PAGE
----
By Omar Bah
Delivering a detailed but strong statement before judges, politicians, lawyers and senior government officials at the opening of the Legal Year on Sunday, the Gambia Bar Association president has said there cannot be a meaningful truth-seeking process, reconciliation and healing in the absence of addressing impunity and the question of justice and accountability.
“For without justice, reconciliation will be a tall order,” Salieu Taal said.
He said The Gambia has made a name globally for establishing a very successful truth-seeking process which was very transparent, inclusive and participatory.
“But from truth-seeking, it is imperative to ensure there is justice and accountability for the atrocities committed against Gambians and other West Africans,” Taal added.
He commended the Ministry of Justice for taking strong steps to establish a hybrid court to try Jammeh-era crimes.
“This is a testament of the commitment of the government to ensure the proper prosecution of perpetrators who committed crimes both under our domestic and international law. The Bar will continue to support and complement the efforts of the government in the implementation of the TRRC recommendations, particularly in the area of criminal accountability,” he added.
Turning to matters of delivering justice in Gambian courts, the Bar president raised issues about the challenges faced by litigants in the jurisdiction due to the long delays and difficulties faced in the enforcement of judgements.
“The enforcement of judgement particularly in land matters is fraught with serious challenges and difficulties in the Gambia. It is not unusual for litigants to have judgments and yet unable to enforce their judgment over a number of years after the exhaustion of all appeals,” he added.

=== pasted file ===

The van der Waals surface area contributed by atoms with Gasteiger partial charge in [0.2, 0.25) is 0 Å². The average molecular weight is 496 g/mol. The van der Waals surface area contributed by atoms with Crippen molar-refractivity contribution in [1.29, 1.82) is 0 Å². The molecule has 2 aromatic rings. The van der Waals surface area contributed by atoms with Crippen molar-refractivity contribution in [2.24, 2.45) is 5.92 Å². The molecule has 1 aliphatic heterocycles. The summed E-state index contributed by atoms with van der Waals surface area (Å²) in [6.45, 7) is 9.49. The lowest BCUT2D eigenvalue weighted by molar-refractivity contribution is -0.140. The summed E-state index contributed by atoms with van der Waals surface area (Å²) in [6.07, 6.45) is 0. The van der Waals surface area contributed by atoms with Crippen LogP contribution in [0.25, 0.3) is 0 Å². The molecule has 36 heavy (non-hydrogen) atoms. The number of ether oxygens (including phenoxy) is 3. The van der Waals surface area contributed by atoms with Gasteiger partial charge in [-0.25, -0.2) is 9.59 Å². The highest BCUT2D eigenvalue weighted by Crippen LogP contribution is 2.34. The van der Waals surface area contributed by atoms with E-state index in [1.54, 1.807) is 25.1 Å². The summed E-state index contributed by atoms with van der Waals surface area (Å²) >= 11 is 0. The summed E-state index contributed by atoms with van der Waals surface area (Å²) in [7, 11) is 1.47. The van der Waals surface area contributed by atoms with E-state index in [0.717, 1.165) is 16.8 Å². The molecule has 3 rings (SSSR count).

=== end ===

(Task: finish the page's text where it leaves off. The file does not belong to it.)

Taal said the current state of affairs with regard to the enforcement of judgments is “really deplorable and needs urgent attention.” “Non-enforceability or undue delays of the enforcement of judgment seriously undermines confidence in judicial processes,” he stated.
He said while the judiciary made significant strides since 2017, the road to justice is still a pipe dream for the average litigant in the Gambia and a long one for that matter.
“High profile cases tend to get expedited hearings and are concluded in a relatively shorter period of time. However, the majority of cases both civil and criminal can take an inordinate amount of time to be concluded in our jurisdiction,” he said.
Taal added that the delays in the conclusion of cases are even more problematic in criminal cases especially in relation to accused persons charged with non-bailable offences or indigents defendants unable to fulfil bail conditions. “This continues to add to the backlog of cases in the court system. The private bar, Ministry of Justice, the police and the Bench all have a collective responsibility to do more in this regard to help expedite delivery of justice effectively and efficiently,” he stressed.